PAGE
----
Despite the legend of a gran, the consultation wasn't all fun and games. She really wanted to stop all of her chemotherapy and enjoy her last few months of life, because of all the side effects she was getting from it. She was getting things like tingling legs and mouth ulcers, things that other patients who we have seen would love to have over the side effects that they put up with, but each person has their own tolerances as to what they would put up with, and these need to be respected by the doctors. I suppose she had decided that she was happy to die, and just wanted to enjoy her last months doing what she wanted, without strange feelings or pains. This was a difficult decision with the doctor, but she was convinced to wait until the next consultation before stopping everything, and was just taken off of the trial medication in case it was causing these effects. It is likely to be the standard chemotherapy causing these, as these are well documented side effects, but this is a chance to see what happens. She was so much fun, I wish her all the best. She did talk about her children and grand-children who she thinks have no idea about her life style. I doubt this is true, but if it is, perhaps someone out there has this rocking gran without even knowing it!

Steve Jobs avoided surgery for his pancreatic cancer for some time, instead choosing to try out alternative treatments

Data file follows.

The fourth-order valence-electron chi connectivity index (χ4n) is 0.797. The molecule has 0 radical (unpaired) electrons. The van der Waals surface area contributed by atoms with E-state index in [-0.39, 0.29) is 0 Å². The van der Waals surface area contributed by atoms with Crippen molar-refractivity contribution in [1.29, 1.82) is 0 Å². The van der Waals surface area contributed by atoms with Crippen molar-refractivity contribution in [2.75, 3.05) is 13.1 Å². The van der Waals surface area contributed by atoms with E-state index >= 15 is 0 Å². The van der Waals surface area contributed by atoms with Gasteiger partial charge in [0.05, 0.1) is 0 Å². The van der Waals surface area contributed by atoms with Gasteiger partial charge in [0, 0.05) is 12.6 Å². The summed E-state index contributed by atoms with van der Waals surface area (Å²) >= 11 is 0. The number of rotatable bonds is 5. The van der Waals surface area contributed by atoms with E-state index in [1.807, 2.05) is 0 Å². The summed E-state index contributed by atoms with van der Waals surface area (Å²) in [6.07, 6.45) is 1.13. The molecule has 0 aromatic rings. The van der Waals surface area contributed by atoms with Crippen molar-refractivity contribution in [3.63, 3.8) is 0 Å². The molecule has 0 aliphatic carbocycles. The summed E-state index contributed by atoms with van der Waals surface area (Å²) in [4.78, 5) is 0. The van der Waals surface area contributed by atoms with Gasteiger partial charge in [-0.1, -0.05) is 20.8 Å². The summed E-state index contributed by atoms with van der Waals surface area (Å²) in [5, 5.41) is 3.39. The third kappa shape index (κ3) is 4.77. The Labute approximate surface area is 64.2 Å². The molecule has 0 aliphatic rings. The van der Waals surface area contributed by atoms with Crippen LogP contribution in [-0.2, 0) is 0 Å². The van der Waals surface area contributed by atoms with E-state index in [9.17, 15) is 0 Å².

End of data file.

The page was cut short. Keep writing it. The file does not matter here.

Later in the week, when we are talking with patients who have come in to receive chemotherapy, we meet a local celebrated artist at the centre. He is very demanding that the drugs don't affect his art, but because of the peripheral neuropathies that keep being induced, the time has come for him to choose between continuing treatment or his art, a very hard choice for him. Without the treatment, he will die from his cancer; while with treatment he will probably still die of the cancer, but a lot more slowly and more comfortably. He has already spent all of his savings on avastin, an anti-cancer drug that isn't funded by the NHS (questions about efficacy) as it is possible it could help him. This is understandable from a medical students perspective, but he also spends his money on a lot of alternative treatments. As well as having mistletoe injections twice weekly, he also has tried many other treatments including homoeopathy and talking with a psychic. These are much harder to understand from the scientific background we are taught in, but doesn't mean that they are not popular. Even the great Steve Jobs tried many alternative treatments for his pancreatic cancer, including acupuncture and a psychic, before deciding to consent to surgery. These were decisions that may have let the cancer spread and eventually killing him. Fortunately this patients seems to have a very sensible approach of using the two in tandem, and I am definitely not one to argue with him. If it brings comfort and the thought that something may be helping him, then it would be unfair to try and take away this from him, even if it is just the power of the placebo. He is currently funding his alternative therapy and travel to the cancer clinic by selling his paintings to the cancer centre, which is kind enough to buy them from him so he can continue his treatment. Everyone wins, as they look fantastic on the walls.

No comments:

Post a Comment